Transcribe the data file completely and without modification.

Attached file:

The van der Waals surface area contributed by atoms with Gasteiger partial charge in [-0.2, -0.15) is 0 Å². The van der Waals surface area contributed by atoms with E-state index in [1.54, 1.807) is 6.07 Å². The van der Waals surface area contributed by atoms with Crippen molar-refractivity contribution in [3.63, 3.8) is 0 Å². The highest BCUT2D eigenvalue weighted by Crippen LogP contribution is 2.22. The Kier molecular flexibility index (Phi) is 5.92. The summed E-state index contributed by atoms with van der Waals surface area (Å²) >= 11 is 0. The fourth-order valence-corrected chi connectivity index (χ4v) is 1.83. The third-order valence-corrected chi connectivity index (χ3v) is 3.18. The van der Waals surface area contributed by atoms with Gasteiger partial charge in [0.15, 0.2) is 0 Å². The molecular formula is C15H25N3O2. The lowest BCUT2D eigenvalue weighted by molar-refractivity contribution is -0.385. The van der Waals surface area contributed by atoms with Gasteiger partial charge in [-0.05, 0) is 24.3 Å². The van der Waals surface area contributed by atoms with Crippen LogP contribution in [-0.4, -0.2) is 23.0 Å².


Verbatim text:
The van der Waals surface area contributed by atoms with Gasteiger partial charge in [-0.2, -0.15) is 0 Å². The van der Waals surface area contributed by atoms with E-state index in [1.54, 1.807) is 6.07 Å². The van der Waals surface area contributed by atoms with Crippen molar-refractivity contribution in [3.63, 3.8) is 0 Å². The highest BCUT2D eigenvalue weighted by Crippen LogP contribution is 2.22. The Kier molecular flexibility index (Phi) is 5.92. The summed E-state index contributed by atoms with van der Waals surface area (Å²) >= 11 is 0. The fourth-order valence-corrected chi connectivity index (χ4v) is 1.83. The third-order valence-corrected chi connectivity index (χ3v) is 3.18. The van der Waals surface area contributed by atoms with Gasteiger partial charge in [0.15, 0.2) is 0 Å². The molecular formula is C15H25N3O2. The lowest BCUT2D eigenvalue weighted by molar-refractivity contribution is -0.385. The van der Waals surface area contributed by atoms with Gasteiger partial charge in [-0.05, 0) is 24.3 Å². The van der Waals surface area contributed by atoms with Crippen LogP contribution in [-0.4, -0.2) is 23.0 Å².